Whether old or young, visitor or year-round
resident, Hatteras Island is full of opportunities to learn new things.
As one of the most unique barrier islands located off the coast of the
continental U.S., Hatteras Island is a powerful example of how
environmental factors can greatly and daily affect the lives of both
humans and non-humans living on the island. Hatteras Island Ocean
Center, founded by Eric Kaplan in 2013, is a non-profit operation based
out of Hatteras village which gives the public the opportunity to learn
about the island’s unique ecosystem in a hands-on way.
The center is home to an interactive museum, for
instance, which gives a comprehensive look at the island’s ecosystem.
Interactive panels tell the history of the island, including the
Chicamacomico Life-Saving Station, while a large display case
identifies the variety of shells that can be found on the beaches. Just
around the corner, a live feed of turtle recovery at the STAR center is
displayed along with incredible drone footage of the island’s
topography. Admission is free to all, but this is not the only avenue
to learning that the center provides.
Through a junior internship program, college
courses/internship, and various outdoor programs, the center teaches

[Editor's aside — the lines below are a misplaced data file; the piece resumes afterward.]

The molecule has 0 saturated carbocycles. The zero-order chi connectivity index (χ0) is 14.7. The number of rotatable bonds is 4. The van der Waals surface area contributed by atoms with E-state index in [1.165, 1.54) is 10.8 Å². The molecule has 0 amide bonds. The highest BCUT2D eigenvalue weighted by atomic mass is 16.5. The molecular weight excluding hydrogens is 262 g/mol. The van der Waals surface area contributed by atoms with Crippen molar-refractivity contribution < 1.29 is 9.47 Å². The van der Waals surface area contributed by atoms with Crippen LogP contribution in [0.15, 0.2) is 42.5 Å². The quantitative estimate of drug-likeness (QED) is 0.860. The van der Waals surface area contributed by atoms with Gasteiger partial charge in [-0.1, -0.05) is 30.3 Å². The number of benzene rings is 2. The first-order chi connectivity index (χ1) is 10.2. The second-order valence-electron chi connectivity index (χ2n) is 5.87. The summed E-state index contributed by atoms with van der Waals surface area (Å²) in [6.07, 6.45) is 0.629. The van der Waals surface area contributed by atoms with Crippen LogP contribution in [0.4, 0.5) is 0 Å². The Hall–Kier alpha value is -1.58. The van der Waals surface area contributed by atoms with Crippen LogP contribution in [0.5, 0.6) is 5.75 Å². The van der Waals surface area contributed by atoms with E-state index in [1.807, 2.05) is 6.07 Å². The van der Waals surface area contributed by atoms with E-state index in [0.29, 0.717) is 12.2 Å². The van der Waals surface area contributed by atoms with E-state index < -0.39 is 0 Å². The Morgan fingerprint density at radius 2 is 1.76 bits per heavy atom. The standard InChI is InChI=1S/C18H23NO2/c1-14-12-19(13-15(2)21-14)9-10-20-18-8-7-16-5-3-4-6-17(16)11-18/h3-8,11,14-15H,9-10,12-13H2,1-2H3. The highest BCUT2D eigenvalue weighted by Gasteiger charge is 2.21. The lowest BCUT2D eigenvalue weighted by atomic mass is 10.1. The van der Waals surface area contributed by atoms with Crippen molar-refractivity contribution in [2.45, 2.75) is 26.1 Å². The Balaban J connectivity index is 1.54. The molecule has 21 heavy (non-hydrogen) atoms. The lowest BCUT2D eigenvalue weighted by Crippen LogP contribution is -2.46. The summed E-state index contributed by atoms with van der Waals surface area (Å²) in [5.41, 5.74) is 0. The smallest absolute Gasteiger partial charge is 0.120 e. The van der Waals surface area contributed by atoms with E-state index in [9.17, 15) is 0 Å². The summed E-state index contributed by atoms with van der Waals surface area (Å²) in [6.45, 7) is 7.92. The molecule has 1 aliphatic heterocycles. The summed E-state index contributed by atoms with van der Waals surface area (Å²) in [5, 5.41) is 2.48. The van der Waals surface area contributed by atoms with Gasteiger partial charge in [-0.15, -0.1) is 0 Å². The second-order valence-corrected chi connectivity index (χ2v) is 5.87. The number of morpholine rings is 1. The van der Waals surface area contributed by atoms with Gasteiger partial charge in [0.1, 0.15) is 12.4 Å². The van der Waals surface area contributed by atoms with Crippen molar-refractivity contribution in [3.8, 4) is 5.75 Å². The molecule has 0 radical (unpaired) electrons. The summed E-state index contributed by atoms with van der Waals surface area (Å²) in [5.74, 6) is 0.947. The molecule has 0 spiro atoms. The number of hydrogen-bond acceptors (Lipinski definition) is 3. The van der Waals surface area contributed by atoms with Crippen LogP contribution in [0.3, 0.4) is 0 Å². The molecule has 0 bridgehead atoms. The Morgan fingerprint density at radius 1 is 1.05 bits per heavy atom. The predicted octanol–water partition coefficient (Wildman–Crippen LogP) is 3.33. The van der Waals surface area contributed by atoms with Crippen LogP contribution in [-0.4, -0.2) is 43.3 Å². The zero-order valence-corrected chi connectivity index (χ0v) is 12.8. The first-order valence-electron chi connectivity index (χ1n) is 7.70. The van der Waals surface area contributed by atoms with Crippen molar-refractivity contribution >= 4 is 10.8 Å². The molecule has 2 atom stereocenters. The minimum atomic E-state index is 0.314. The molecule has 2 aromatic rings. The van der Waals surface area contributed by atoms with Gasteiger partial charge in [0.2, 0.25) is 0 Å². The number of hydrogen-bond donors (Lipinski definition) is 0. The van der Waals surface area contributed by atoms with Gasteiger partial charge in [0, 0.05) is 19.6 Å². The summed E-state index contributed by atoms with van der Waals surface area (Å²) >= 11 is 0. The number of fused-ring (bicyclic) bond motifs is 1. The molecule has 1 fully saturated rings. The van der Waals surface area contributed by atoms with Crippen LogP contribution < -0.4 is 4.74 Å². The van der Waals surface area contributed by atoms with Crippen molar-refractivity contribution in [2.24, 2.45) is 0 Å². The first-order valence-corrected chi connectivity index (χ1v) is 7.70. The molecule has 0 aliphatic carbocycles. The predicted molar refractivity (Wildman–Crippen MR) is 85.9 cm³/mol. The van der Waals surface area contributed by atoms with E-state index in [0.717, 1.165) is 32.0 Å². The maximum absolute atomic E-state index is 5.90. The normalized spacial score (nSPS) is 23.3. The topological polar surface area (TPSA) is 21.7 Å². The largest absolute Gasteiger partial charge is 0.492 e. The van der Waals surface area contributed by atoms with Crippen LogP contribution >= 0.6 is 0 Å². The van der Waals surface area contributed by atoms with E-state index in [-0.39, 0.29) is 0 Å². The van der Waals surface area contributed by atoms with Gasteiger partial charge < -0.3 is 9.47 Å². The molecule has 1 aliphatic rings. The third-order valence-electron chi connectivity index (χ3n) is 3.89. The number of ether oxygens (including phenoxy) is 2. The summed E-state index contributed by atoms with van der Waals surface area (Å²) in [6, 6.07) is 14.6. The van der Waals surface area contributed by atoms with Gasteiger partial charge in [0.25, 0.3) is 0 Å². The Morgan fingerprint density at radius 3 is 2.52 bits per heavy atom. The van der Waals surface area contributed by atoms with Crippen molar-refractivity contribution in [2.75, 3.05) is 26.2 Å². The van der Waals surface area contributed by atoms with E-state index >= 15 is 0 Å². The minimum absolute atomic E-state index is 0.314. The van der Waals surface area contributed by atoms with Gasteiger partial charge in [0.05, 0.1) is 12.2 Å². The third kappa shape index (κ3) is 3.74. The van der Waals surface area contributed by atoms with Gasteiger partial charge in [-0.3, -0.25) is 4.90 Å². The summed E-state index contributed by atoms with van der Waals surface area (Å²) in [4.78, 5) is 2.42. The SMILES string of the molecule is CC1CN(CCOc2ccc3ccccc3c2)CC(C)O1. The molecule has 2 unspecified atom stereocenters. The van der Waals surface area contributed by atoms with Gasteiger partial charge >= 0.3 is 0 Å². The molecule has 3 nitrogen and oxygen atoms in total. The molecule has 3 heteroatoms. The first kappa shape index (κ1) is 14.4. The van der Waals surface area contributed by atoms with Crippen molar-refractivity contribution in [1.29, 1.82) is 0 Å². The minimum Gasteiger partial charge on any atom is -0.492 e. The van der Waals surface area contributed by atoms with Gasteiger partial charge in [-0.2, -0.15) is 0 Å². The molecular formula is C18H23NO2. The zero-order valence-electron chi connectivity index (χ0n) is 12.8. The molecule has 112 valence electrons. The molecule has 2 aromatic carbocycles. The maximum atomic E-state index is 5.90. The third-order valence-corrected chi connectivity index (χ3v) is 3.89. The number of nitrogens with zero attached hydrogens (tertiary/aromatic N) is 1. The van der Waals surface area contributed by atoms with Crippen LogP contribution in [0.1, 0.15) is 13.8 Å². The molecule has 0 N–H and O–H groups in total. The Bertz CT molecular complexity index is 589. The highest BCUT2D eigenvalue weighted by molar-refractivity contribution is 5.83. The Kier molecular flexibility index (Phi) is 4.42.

people of all ages the importance of living a sustainable lifestyle and
maintaining our delicate ecosystem.
“We want to do everything we can to preserve and
protect this unique environment.” Amy Thompson, the Ocean Center’s
The junior internship program, for students in
grades 6-12, is geared towards getting local kids invested in the care
and protection of their surrounding natural environment. The
internship focuses on how to live a sustainable lifestyle to the
benefit of creatures both big and small which roam the island. Junior
intern responsibilities include collecting data, connecting with the
public, and spreading knowledge about the delicate island ecosystem
that we live in. With the junior internship program, students get the
unique opportunity to direct their own experiments, learn public
speaking skills, practice arts and crafts. Though the center currently
has help from one junior intern, they would certainly love to get more
kids involved in the future.
The center also offers an internship and
subsequent course credit for college students through Hampden Sydney
College. College interns commit to 12 weeks of running programs and
performing their own individualized research as part of an experiential
learning initiative. This year, interns are exploring a wide range of
topics from social media outreach to seashell identification and waste
reduction. One intern, in particular, is even working with the National
Park Service to continue research on turtle sense technology, which
provides more accurate data on when sea turtle hatchlings will emerge
from their nests. In this way, interns get to pair with local entities
to spread the word about protecting the environment, while also
learning something themselves.
Another responsibility the interns have is to
lead experiential learning programs all summer long alongside Amy.
These programs provide unique learning opportunities for all ages that
are sure to meet every interest.
The Kayak Nature Tour, for instance, offers an
exciting chance to explore the backroad canals of Hatteras village via